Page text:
Fracking in California
In the last decade, oil companies have turned their attention to the Monterey Shale formation and are using fracking and other increasingly extreme measures to access California's remaining oil and gas reserves.   Read more.
Technology
In order to extract California's remaining fossil fuel reserves, the oil industry is experimenting with a number of new techniques that rely on proppants, corrosive acids and other potentially lethal chemicals.   Read more.
Health
Fracking uses hundreds of chemicals, including endocrine disrupters and hydrofluoric acid, many of which can have serious negative health effects, including infertility, birth defects and cancer.   Read more.
Safety
Accidents that occur during the transport of crude oil and the dangerous chemicals used in fracking are just one of many threats to the safety of workers and nearby communities.   Read more.
Economy
Recent analysis of oil industry data reveals that projections of oil production in the Monterey Shale formation are highly overstated. The data raises questions about whether increased oil production will create jobs or help California's economy.   Read more.
Water
California oil fields generate far more wastewater than oil and gas. This wastewater can be dangerous, as it often contains toxins, high salt content and traces of radioactive material.   Read more.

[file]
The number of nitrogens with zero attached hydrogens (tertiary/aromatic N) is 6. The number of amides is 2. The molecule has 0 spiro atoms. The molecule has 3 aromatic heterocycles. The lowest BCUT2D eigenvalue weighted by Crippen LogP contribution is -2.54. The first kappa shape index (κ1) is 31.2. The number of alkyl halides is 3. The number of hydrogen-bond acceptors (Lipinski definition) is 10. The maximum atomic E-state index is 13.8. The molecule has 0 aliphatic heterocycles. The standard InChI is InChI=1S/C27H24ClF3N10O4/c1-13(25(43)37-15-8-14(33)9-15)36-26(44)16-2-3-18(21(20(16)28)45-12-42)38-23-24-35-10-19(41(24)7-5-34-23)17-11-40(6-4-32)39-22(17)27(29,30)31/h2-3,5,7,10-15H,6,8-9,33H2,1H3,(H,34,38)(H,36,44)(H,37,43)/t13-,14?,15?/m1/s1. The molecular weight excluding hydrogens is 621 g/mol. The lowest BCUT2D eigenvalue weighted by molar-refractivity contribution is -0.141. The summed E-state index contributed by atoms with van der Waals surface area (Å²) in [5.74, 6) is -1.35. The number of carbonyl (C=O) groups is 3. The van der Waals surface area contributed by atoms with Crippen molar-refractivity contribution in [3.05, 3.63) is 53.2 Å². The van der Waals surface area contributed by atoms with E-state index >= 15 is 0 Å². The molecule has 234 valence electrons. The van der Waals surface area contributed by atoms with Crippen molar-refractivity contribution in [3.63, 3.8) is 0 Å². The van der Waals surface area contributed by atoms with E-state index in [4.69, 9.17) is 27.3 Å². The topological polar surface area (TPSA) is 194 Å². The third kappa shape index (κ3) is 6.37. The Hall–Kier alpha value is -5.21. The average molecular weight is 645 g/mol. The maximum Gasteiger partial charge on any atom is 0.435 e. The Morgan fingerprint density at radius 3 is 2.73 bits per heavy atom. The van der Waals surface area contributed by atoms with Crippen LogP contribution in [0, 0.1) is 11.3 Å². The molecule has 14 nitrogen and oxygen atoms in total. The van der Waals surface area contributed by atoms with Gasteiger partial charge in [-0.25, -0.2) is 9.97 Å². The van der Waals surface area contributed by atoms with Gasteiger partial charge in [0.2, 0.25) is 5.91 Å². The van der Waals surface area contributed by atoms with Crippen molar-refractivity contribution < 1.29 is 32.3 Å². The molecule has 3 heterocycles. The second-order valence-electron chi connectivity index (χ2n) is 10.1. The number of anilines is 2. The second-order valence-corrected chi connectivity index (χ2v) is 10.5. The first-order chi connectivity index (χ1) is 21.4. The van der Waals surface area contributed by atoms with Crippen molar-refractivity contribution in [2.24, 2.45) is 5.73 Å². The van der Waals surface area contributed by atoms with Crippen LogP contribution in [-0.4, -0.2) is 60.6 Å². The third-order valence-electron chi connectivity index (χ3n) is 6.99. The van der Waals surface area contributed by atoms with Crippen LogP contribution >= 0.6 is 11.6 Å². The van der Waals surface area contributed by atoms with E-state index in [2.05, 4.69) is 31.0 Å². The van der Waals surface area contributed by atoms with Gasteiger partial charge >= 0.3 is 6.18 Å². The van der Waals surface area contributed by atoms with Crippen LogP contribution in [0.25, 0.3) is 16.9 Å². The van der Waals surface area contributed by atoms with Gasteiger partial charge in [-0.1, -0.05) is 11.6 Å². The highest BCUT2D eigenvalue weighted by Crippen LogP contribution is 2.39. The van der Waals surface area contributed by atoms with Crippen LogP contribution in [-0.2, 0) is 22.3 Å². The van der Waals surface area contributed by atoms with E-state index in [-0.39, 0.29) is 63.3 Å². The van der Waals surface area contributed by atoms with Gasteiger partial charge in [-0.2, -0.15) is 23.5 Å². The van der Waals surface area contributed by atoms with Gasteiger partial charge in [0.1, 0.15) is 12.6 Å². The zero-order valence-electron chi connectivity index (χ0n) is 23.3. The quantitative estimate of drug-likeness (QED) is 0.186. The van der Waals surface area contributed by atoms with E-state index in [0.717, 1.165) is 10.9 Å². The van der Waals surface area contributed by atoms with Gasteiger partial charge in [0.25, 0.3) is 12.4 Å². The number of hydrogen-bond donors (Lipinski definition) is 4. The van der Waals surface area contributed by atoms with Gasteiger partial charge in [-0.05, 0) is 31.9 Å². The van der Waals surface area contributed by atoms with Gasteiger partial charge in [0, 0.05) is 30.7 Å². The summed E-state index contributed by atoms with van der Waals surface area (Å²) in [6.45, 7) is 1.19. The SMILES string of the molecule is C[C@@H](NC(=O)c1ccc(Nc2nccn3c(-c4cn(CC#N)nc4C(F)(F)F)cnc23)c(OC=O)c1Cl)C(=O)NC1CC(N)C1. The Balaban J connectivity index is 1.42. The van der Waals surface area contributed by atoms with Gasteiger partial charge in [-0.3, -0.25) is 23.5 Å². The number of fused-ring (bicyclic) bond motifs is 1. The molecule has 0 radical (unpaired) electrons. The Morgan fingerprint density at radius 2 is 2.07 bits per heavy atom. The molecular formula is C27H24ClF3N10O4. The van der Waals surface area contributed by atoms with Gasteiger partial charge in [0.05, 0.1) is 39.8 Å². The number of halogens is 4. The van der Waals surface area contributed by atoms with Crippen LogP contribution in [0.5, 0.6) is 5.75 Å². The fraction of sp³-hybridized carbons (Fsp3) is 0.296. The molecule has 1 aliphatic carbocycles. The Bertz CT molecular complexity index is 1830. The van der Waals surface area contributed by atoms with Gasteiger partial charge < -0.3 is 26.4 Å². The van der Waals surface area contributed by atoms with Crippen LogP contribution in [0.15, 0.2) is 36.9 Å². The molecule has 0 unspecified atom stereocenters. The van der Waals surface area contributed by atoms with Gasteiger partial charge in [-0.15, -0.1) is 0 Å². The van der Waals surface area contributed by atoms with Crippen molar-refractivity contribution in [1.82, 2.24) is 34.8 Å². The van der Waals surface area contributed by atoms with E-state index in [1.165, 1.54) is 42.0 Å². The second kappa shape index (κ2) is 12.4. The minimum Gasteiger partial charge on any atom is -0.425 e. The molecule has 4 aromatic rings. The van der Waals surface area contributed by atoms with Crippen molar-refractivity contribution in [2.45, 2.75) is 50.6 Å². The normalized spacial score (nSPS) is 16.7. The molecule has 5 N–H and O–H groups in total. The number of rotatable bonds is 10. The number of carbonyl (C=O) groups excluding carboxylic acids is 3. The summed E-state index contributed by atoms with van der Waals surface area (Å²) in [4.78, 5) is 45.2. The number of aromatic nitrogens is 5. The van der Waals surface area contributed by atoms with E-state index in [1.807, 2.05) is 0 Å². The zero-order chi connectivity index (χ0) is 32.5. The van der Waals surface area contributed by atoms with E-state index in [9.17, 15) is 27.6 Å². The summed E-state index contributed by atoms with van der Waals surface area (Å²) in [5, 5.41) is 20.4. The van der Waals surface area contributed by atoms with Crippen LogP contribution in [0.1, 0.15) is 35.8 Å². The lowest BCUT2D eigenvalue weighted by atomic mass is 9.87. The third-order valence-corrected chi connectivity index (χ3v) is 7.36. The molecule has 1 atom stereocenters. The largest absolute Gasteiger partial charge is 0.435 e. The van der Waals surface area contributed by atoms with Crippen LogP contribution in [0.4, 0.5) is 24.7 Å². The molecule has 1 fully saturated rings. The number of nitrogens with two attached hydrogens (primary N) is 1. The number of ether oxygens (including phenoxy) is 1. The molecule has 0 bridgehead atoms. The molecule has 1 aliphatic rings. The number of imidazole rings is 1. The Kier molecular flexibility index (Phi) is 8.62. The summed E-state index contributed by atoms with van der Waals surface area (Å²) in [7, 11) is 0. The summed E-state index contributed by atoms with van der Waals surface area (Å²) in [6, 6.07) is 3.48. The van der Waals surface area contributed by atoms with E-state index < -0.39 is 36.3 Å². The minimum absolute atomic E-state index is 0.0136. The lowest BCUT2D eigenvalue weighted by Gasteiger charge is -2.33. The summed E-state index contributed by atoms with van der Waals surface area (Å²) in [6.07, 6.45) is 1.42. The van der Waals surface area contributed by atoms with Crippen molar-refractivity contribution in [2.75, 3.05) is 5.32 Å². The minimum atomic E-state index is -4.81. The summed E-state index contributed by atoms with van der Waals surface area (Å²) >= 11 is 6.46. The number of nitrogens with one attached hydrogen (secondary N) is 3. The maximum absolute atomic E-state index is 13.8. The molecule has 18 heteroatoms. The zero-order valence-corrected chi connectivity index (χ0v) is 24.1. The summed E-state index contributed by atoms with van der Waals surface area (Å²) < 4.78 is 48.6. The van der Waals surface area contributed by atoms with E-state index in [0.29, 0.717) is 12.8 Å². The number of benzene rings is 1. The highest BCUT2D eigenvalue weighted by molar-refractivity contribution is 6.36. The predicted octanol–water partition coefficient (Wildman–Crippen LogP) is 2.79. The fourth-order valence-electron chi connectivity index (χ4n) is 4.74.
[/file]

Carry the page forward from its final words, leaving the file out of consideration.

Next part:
Seismology
There is extensive research showing that the injection of large volumes of fluid deep into the earth the can destabilize fault lines and trigger man-made earthquakes.   Read more.
Climate
California's remaining oil reserves contain some of the heaviest, most carbon intensive oil on the planet. Producing and refining this oil is expected to dramatically increase California's carbon emissions.   Read more.
Food
The Monterey Shale formation lies directly beneath some of California's most productive farmland and critical water sources. Extracting oil from this formation carries serious risks for soil and water contamination.   Read more.

Fracking Press Clips: June 28, 2016

Today’s Top Stories:

 

  • In a surprising new study, Stanford researchers have found that drought-ravaged California is sitting on top of a vast and previously unrecognized water resource, in the form of deep groundwater. But extracting this deep groundwater could be expensive and would run the risk of causing considerable land subsidence. In addition, oil and gas companies, whose data provided the basis for the discovery, may already be despoiling some of this water with their activities, the research suggests. (The Washington Post, Tech Insider, San Jose Mercury News, Inside Climate News)

  

California

 

California may have a huge groundwater reserve that nobody knew about
The Washington Post